In sum, my goal is not to defend one or the other interpretation of quantum mechanics, nor to defend one or the other theory of mind, but rather to stress the relevance and potential fruitfulness of discussions relating these two domains of inquiry. The hard problem of consciousness and the measurement problem in quantum mechanics share a strong conceptual affinity: both concern the relations between physical structure and phenomenal aspects of reality, broadly construed. Either the world viewed from the mind, or the mind viewed from the world, if you like. This conceptual affinity should not be neglected on the ground of unfounded suspicions of Idealism or anti-realism or any other similar concern. The example of panphenomenalism above shows that a common treatment to both problems might be explored without presenting insurmountable obstacles, something worth pondering.
Yet, in spite of the conceptual affinity between these two central problems of philosophy, talk of quantum mechanics in the philosophy of mind is often brushed aside. At the same time, talk of consciousness and rational agents in, say, discussions on the many-worlds (or many-minds) interpretation of quantum mechanics is ubiquitous, and difficult to avoid. Both camps act as if important issues in the other camp were already settled. This is a strange situation. Aren’t we perhaps missing something by being too compartimentalized? One of the main roles of philosophy — and metaphysics in particular — is after all to provide a unified picture of the world. Is it inconceivable that some considerations in the philosophy of mind (or other areas of philosophy) might inform our interpretations of physics as much as the converse?
Is quantum mechanics useful at all?
To conclude, let me address a final worry that I have so far left aside: that quantum mechanics is of no help in explaining the mind at all. I don’t know about the debate concerning the relationship between free-will and randomness — except that randomness in quantum mechanics is closely tied to the measurement problem, and that what we mean by “randomness” is also up to interpretation. (Shouldn’t we say “unpredictability” instead? Or shall I suggest “physical privacy”?)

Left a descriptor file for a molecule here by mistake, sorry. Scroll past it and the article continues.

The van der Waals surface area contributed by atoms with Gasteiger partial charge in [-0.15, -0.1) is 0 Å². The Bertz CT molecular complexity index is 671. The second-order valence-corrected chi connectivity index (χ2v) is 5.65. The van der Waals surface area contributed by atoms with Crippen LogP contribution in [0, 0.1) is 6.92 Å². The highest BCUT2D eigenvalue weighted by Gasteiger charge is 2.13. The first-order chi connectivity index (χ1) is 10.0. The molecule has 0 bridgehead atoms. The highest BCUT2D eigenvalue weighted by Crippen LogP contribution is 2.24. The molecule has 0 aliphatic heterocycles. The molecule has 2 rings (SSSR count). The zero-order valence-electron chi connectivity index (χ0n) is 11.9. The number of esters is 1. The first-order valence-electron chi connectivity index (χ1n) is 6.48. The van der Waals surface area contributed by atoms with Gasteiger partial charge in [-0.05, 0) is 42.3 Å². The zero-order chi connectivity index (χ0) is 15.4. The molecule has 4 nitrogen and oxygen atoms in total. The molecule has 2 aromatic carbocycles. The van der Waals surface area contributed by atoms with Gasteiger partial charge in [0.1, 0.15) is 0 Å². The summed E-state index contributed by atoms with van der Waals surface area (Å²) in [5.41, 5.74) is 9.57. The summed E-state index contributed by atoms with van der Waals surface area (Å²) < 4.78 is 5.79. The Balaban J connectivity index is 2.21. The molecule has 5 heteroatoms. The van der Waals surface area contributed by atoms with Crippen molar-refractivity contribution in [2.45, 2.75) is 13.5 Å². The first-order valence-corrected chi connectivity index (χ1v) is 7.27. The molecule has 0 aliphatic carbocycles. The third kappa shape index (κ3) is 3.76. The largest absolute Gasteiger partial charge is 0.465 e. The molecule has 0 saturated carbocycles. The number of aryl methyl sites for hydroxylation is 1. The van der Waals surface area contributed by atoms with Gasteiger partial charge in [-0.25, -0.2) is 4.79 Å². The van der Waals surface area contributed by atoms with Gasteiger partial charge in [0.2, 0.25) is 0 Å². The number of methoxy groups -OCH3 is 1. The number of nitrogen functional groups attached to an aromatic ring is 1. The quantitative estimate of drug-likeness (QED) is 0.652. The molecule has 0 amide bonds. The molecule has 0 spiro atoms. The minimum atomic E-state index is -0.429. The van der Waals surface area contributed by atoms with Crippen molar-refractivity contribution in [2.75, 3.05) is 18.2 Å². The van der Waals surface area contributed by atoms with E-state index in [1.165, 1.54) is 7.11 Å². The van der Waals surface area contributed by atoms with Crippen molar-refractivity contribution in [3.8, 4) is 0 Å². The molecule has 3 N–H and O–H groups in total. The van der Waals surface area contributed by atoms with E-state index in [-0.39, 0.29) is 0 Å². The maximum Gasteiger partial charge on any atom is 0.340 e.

Besides, I do not claim that quantum mechanics can explain consciousness. My argument is more modest: the question of phenomenal aspects of consciousness should be addressed in relation to quantum mechanics, because only our best physics can inform such metaphysical questions, and because quantum effects are not necessarily confined to the microscopic realm. Moreover, it should be addressed in relation to the measurement problem, because they share conceptual affinities, and because the “threat” of Idealism is unfounded. All I claim is that a suitable metaphysical interpretation of quantum mechanics could eventually explain the metaphysical problem of consciousness.
Having said that, some features of quantum mechanics such as non-locality/holism or the no-cloning and the free-will theorem , could eventually help address some questions in the philosophy of mind, such as the binding problem or the problem of causal exclusion.
In light of this, quantum mechanics certainly deserves more consideration in the philosophy of mind. In my view, claiming that quantum effects reduce to “microscopic noise” simply disregards the epistemic depth of the measurement problem, just as claiming that the problem of consciousness is essentially biological disregards its ontological depth. These two “dogmas” of philosophy of mind are mutually reinforcing and we should reject them altogether if we want to make sense of consciousness as well as of quantum mechanics.
Quentin Ruyant is a PhD student in philosophy of science in Rennes, France and former engineer. He maintains a blog dedicated to the popularization of philosophy of science (in French)
 Quantum approaches to consciousness, Stanford Encyclopedia of Philosophy.
 Our mathematical universe; and Why physicists are saying consciousness is a state of matter, like a solid, a liquid or a gas.
 See “The completeness of the physical,” in Mental causation, Stanford Encyclopedia of Philosophy.
 Every Thing Must Go: Metaphysics Naturalized.
 No-cloning theorem.
 The Conscious Mind: In Search of a Fundamental Theory.
 The Born rule.
 On collapse theories and the Ghirardini-Rimini-Weber model.
 See this recent essay by Sean Carroll about why the many-worlds interpretation of QM is not that crazy after all.
 See: Holism and nonseparability in physics, Stanford Encyclopedia of Philosophy.
 Free will theorem.